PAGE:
In 1988, photographer Joan Fontcuberta exhibited photographs of strange, unusual animals he had discovered in the archives of German zoologist Peter Ameisenhaufen, at the Museum of Modern Art in New York. In 1997, he put up a display of evidence that documented the life of Ivan Istochnikov, a Russian cosmonaut who had disappeared decades earlier during a walk space. Except no Peter Ameisenhaufen ever existed, and neither had Ivan Istochnikov. In both cases, and as usual for this brilliant photographer, the projects were entirely fabricated, in an attempt to highlight how blind (and misplaced) can be the trust we put in what we see. The first ever retrospective of Fontcuberta’s work in the UK is now open in London’s Science Museum (until 9 November).
Many don’t know this, but in the 1960s another country tried to enter the space race and compete with the USA and Russia to send the first man on the moon: Zambia. The ambitious plan, however, was never realised due to lack of financial resources. Some 50 years later, when photographer Cristina De Middel learned about this, she was inspired to construct fictional photographs that narrate the anecdotal story, featuring black astronauts training in barren lands. The resulting, self-published photo book, The Afronauts, was a huge success that garnered attention beyond the community of photography lovers. Ever since, De Middel has created other quirky series with such diverse cultural references as Mao Tse-tung quotations and spam emails.
Over the last two decades, crime rates in Latin America have grown so much that the region has come to be considered the most violent and dangerous of the planet. For the past five years, photojournalist Sebastian Liste has devoted his work to the increased criminalisation of life in Brazil, Venezuela and the lawless Amazon forest. He is currently working on the final chapter of his project between Mexico, Honduras, El Salvador and Guatemala. His documentary work is powerfully raw, and has already garnered him many prestigious international accolades despite his young age (29), including a Lucie Award, a Rémi Ochilk Award, a Getty Editorial Grant and, more recently, the Alexia Foundation Professional Grant.
Karma, Óscar Monzón‘s first photobook, was judged by many photography critics as one of last year’s top 10 best photobooks. The pictures in the book show car drivers and passengers waiting at the traffic lights during night-time, caught by Monzón’s bright flash in a broad range of behaviours. Some simply wait, maybe greedily eating a pastry or spinning a pen; others, noticing the photographer, give him a quizzical look – or the middle finger. In other pictures, the subjects are seen in aggressive attitude, doing cocaine or busy in sexual activities. Made with photographs taken over a period of five years in Madrid, Monzón’s award-winning photobook emphasises the car as a private space that somehow becomes an extension of its owner.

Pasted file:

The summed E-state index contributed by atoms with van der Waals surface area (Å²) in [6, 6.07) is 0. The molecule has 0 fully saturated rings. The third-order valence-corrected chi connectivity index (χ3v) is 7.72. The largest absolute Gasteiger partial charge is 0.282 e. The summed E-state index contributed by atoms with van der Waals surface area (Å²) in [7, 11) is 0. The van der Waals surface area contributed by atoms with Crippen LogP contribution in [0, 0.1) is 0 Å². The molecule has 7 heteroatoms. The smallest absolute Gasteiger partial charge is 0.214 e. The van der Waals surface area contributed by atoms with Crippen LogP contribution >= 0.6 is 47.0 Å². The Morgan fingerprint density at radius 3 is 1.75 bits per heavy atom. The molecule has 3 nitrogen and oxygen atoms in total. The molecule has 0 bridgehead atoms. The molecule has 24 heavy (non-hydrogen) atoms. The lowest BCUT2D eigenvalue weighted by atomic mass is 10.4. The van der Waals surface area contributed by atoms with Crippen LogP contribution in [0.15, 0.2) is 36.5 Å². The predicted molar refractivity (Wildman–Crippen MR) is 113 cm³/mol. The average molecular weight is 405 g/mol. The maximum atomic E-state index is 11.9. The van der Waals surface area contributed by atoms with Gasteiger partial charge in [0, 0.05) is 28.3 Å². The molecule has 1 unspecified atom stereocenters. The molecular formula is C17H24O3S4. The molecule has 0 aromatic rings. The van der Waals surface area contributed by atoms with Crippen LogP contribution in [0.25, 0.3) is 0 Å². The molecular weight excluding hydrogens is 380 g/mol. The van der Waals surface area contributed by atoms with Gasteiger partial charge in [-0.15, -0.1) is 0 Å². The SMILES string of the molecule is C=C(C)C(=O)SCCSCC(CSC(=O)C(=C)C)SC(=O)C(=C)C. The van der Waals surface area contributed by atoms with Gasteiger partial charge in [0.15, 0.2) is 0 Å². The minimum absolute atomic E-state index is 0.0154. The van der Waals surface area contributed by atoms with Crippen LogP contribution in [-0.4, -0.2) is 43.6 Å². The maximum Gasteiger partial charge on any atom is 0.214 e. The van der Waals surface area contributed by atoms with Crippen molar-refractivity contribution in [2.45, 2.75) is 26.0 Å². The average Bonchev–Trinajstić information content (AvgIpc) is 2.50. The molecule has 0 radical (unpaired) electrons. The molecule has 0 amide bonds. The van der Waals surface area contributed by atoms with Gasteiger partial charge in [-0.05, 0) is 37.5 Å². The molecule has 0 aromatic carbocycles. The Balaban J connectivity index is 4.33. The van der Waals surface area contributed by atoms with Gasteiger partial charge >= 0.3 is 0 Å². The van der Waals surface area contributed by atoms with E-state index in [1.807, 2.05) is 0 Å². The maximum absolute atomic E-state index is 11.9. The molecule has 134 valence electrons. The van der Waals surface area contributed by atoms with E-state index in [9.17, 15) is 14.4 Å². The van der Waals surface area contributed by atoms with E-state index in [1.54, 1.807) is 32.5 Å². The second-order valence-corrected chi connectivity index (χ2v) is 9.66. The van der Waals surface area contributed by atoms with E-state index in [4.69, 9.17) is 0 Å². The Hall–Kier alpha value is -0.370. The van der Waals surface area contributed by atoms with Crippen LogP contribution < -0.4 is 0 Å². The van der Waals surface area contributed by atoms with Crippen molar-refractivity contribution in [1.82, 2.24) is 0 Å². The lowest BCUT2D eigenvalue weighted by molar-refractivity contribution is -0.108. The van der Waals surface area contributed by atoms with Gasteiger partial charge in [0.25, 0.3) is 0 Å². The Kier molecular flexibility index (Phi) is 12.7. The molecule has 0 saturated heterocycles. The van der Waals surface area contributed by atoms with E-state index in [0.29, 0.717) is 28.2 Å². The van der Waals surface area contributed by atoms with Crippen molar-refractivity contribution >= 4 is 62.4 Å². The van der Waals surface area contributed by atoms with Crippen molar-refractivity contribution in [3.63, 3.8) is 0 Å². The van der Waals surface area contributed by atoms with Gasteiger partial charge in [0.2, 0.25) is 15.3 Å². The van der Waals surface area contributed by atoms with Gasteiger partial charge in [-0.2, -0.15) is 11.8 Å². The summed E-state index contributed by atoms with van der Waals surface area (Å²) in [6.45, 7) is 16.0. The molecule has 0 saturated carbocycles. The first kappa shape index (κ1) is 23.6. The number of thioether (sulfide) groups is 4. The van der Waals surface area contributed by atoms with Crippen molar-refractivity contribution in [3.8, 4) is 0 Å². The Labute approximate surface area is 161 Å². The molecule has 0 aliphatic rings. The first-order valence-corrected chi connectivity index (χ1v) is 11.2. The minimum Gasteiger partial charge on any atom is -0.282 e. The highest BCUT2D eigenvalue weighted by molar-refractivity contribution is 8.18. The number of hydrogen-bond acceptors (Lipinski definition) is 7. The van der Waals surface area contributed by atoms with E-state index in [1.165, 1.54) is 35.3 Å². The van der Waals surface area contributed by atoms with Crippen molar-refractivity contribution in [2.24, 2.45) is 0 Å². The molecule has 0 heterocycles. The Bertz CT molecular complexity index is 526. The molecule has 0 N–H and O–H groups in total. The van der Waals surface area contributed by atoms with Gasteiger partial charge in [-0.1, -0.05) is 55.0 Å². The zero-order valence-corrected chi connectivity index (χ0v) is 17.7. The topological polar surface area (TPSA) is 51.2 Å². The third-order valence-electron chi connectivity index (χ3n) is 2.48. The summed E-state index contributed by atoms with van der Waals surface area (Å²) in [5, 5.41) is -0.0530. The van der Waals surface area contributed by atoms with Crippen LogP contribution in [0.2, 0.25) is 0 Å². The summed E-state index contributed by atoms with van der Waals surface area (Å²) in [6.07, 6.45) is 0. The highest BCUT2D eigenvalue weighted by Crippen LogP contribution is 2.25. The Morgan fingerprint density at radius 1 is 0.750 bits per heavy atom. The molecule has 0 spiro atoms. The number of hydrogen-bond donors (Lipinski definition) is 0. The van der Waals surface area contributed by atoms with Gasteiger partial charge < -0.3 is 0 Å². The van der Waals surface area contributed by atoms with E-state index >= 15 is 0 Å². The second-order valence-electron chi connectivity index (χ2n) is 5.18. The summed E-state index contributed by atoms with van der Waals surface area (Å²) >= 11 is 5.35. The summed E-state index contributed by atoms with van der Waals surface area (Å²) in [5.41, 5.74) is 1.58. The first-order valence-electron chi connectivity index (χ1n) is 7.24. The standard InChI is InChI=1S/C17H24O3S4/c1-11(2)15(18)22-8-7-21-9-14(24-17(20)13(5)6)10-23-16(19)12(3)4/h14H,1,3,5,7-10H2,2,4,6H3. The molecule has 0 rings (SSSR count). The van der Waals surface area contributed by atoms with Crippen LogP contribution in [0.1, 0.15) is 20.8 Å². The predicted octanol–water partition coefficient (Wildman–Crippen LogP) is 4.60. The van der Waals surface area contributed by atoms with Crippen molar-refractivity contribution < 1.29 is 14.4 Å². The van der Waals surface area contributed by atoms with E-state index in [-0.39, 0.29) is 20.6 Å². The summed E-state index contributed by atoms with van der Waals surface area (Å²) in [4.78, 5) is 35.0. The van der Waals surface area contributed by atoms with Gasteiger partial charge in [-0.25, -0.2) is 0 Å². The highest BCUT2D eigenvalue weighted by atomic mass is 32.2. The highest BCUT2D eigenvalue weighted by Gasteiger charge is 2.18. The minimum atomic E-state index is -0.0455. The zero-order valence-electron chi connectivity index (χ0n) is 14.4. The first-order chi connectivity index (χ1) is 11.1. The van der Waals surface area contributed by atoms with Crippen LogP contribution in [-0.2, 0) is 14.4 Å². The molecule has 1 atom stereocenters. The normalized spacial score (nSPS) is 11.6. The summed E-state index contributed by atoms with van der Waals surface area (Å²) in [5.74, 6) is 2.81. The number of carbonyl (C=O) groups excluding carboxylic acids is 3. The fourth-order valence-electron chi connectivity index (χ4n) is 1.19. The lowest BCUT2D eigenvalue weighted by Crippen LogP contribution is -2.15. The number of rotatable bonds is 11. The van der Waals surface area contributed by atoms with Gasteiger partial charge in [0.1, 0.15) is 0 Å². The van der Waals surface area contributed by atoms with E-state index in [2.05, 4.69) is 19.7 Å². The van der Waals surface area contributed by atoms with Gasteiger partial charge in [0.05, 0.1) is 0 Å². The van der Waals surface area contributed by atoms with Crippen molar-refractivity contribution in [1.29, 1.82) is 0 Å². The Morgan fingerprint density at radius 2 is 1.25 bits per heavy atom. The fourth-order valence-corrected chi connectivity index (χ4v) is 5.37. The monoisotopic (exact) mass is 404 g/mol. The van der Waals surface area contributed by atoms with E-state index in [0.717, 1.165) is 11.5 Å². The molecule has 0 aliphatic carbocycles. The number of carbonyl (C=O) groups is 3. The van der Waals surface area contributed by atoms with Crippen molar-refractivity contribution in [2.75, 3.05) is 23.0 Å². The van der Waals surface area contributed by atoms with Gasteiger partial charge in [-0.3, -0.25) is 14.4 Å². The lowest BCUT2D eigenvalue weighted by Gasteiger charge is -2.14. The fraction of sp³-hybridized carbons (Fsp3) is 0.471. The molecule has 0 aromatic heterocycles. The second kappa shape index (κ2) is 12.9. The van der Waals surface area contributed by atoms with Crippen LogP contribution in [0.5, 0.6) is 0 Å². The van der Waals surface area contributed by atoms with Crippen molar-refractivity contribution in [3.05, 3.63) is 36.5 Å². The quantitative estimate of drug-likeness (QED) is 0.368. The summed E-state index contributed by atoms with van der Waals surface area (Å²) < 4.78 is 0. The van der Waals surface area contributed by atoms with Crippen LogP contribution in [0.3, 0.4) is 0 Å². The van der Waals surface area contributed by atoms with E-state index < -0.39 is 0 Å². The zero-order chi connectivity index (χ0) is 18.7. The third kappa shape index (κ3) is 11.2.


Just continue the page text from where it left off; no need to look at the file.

Laia Abril‘s photography is mainly concerned with the depiction of intimacy, love or family relationships, and particularly in relation to femininity. Early series like ‘Femme Love’ or ‘Romeo&Romeo’ explore same-sex relationships between two women and two men respectively. But the name of this young Spanish photographer has emerged more strongly in recent months with the publication of her latest photobook The Epilogue. The book is a poignant portrayal of two grieving parents dealing with the death of her 26 year-old daughter, caused by bulimia. The Epilogue represents the culmination of a yearlong preoccupation of Laia Abril’s with eating disorders.
Do the likes of elves, fairies, trolls and ghosts really exist? They certainly think so in Iceland, a land whose population traditionally believes in the existence of little magical creatures. For her series ‘Dust Under Our Feet’, talented Spanish photographer Bego Antón has spent time in Iceland trying to capture this very peculiar side of the country’s culture, and met several people allegedly endowed with the power of seeing elves. Anton’s fascination with otherworldly creatures can also be found in the series’ Los de Arriba’, dedicated to individuals who reported encounters with aliens, and, to some extent, in ‘Butterfly Days’, a photo essay about a group of people in South England passionate about butterflies.
Young photographer Jesús Madriñán specialises in portraiture, and particularly in portraits of fellow young boys and girls he meets in his endeavours. His most recent series ‘Boas Noites’ and ‘Good Night London’ are, for example, portraits of young kids living the nightlife in the Spanish region of Galicia and London, respectively. Despite adopting the classic approach of studio portraiture, Madriñán works not in studios, but directly in those places like clubs and parties where his subjects enjoy their time. In doing so, the photographer not only manages to create captivating portraits in difficult conditions, but also explores the relationship between reality and fiction.
Photographer Txema Salvans wants to know how the masses spend their free time. His photography is an extensive observation of how people of the lower classes enjoy their time for leisure, and mostly how they enjoy the sun. In fact, most of his series (Spanish Hits, Extrarradio, I Love My Car, etc.) look at families stopping with their cars on beaches along the Mediterranean coasts; but his portfolio includes works about campings, barbecues and cruises as well. Salvans’s latest work, ‘The Waiting Game’, marks a departure from his usual themes. It is a set of images depicting lonely prostitutes on the margins of connecting streets, waiting in broad daylight for any client to stop.